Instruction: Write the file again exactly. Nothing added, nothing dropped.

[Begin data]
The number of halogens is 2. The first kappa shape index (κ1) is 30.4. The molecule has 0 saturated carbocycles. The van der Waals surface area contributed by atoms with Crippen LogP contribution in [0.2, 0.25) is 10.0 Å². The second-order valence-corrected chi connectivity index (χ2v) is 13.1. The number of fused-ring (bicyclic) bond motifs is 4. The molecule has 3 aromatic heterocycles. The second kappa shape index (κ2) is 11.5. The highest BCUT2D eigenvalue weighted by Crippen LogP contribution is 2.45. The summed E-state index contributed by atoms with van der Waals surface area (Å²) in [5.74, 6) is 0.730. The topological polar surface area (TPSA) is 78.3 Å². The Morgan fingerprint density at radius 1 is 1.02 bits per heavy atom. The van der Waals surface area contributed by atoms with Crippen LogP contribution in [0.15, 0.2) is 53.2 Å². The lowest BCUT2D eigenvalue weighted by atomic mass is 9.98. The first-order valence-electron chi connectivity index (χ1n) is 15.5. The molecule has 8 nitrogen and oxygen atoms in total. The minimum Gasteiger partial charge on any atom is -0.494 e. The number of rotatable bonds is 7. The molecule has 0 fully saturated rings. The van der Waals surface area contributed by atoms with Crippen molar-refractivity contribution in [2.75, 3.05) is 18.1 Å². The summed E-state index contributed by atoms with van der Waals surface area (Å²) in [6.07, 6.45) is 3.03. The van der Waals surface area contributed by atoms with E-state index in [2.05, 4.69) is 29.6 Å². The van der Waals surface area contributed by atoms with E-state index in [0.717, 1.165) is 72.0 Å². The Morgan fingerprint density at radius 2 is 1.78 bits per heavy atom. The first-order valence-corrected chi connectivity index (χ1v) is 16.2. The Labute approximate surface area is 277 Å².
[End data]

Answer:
The number of halogens is 2. The first kappa shape index (κ1) is 30.4. The molecule has 0 saturated carbocycles. The van der Waals surface area contributed by atoms with Crippen LogP contribution in [0.2, 0.25) is 10.0 Å². The second-order valence-corrected chi connectivity index (χ2v) is 13.1. The number of fused-ring (bicyclic) bond motifs is 4. The molecule has 3 aromatic heterocycles. The second kappa shape index (κ2) is 11.5. The highest BCUT2D eigenvalue weighted by Crippen LogP contribution is 2.45. The summed E-state index contributed by atoms with van der Waals surface area (Å²) in [5.74, 6) is 0.730. The topological polar surface area (TPSA) is 78.3 Å². The Morgan fingerprint density at radius 1 is 1.02 bits per heavy atom. The van der Waals surface area contributed by atoms with Crippen LogP contribution in [0.15, 0.2) is 53.2 Å². The lowest BCUT2D eigenvalue weighted by atomic mass is 9.98. The first-order valence-electron chi connectivity index (χ1n) is 15.5. The molecule has 8 nitrogen and oxygen atoms in total. The minimum Gasteiger partial charge on any atom is -0.494 e. The number of rotatable bonds is 7. The molecule has 0 fully saturated rings. The van der Waals surface area contributed by atoms with Crippen molar-refractivity contribution in [2.75, 3.05) is 18.1 Å². The summed E-state index contributed by atoms with van der Waals surface area (Å²) in [6.07, 6.45) is 3.03. The van der Waals surface area contributed by atoms with E-state index in [2.05, 4.69) is 29.6 Å². The van der Waals surface area contributed by atoms with E-state index in [0.717, 1.165) is 72.0 Å². The Morgan fingerprint density at radius 2 is 1.78 bits per heavy atom. The first-order valence-corrected chi connectivity index (χ1v) is 16.2. The Labute approximate surface area is 277 Å².